The right is correct side of the road on which to drive in Ecuador. This might be expected in a U.S.A. oriented territory, although it is not universally true as the example of the ex-British territory of Belize, which also drives on the right, proves. As is usual driving in a major town or the capital city of a country is not typical of driving between main centres. Quito is crowded and busy. Many traffic jams will be encountered and the worst of driving manners may be displayed. This is also the case in other large centres such as Guayaquil. The very comprehensive and informative site Travel.State.Gov, put up by the U.S. Department of State, provides advice on, inter alia, traffic and road conditions in Ecuador. The American site is couched in formal and diplomatic terms but the Frommer’s site is both more forthright and less encouraging about driving, the roads and other road users in Ecuador. An honest account of driving along the coast of Ecuador will be of interest to those contemplating hiring a car and driving. The site provides information on driving, driving licenses and vehicle purchase in Ecuador and some concise details are included on the AutoDriver Club site. The Travel Tips site does not mention driving at all in the advice it provides about traveling in Ecuador. This probably the safest comment on driving in Ecuador.

Driving Licenses

There is much advice, all unofficial, about how to deal with Ecuadorian Government Departments. Obtaining a driving license is just one of the many subjects. Gary and Sue Gaithers provide detailed and apparently authoritative information about getting a driving license but the final comment on the blog - “Let us know how this works!” - gives pause for thought. The official web site of the Agencia Nacional de Tránsito is, of course, in Spanish. The U.S. Embassy in Quito provides only brief comments on the driving license situation in Ecuador. The best and most comprehensive advice seems to come from the experiences of others. There is much of this on the Expat Blog site.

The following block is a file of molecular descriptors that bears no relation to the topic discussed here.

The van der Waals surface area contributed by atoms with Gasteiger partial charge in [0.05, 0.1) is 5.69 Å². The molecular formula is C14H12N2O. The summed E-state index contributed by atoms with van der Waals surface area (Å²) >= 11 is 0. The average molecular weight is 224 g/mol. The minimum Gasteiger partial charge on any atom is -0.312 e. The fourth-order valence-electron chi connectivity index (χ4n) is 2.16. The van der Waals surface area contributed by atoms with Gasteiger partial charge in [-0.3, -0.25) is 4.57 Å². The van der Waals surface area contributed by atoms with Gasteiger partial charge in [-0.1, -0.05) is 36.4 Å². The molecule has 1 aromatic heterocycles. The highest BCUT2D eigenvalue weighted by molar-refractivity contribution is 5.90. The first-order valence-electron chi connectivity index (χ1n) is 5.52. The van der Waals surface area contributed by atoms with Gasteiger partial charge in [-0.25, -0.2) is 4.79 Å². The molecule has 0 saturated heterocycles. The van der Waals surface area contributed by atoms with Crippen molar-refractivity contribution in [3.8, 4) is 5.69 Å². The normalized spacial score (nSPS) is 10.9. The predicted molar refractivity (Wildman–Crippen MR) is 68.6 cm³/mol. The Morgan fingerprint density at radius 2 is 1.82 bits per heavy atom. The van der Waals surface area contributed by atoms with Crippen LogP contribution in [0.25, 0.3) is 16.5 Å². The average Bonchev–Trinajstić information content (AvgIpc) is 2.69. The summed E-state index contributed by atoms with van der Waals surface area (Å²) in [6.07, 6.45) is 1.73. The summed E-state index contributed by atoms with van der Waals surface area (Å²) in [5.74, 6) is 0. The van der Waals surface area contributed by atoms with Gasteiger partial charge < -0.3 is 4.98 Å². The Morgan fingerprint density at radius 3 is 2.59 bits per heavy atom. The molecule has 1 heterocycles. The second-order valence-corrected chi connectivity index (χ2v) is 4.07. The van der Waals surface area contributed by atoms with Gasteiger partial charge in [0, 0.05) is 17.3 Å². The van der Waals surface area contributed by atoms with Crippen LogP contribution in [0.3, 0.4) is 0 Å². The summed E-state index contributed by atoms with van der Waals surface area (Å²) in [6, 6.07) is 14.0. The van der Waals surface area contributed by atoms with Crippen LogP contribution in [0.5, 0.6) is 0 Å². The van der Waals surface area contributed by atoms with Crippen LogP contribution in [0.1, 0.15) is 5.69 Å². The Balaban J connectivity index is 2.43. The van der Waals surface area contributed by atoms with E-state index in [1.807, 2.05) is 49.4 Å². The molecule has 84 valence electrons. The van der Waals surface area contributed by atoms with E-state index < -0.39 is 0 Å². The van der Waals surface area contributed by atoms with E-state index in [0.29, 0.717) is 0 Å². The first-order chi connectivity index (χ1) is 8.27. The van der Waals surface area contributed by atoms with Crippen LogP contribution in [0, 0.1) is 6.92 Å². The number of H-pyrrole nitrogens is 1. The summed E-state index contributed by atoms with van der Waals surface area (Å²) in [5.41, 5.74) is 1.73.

The situation seems to be that it is permissible to drive on a foreign license as a visitor for up to thirty days. If an International Driving Permit is obtained in your home country before arriving in Ecuador it is probable that one can drive legally for up to a year. Exchange licenses are given only for Spanish licenses. Once some kind of residency as distinct from a tourist status is obtained a Cedula or Identity Document can be issued. It is to this that a driving license is related. There may or may not be a practical driving test to obtain an Ecuadorian license but there will almost certainly be a written test. This written test will probably be in Spanish. It may be necessary to take a driving course of up to eight days. The comment on the Expat Blog site - “I know expats driving here with US license for years. Technically, you have to be a tourist and prove it to a cop, but... it is Ecuador.” - seems to be typical of the uncertainty that often has to be faced in dealing with official organizations in Ecuador. Precedents mean nothing. Patience is vital and respected.

Life in Ecuador can be a Kafka-like and casual experience with little certainty and changing attitudes from authorities even in situations that have been experienced previously. This kind of detail will not usually be given by any of the many and popular “authorities” whose major commercial interest is in encouraging life and/or retirement abroad. Caveat emptor has to be the watchword and observation of the “Golden Rule” (visit before settling or committing to anything that may be irreversible) is essential.

The uncertainty my not be resolved by reference to the links at the "Resources" tab on this site or to the book "How to Retire in Ecuador" by Les Johns. At least one can be prepared for the quicksands of officialdom here. The book can be purchased from this site.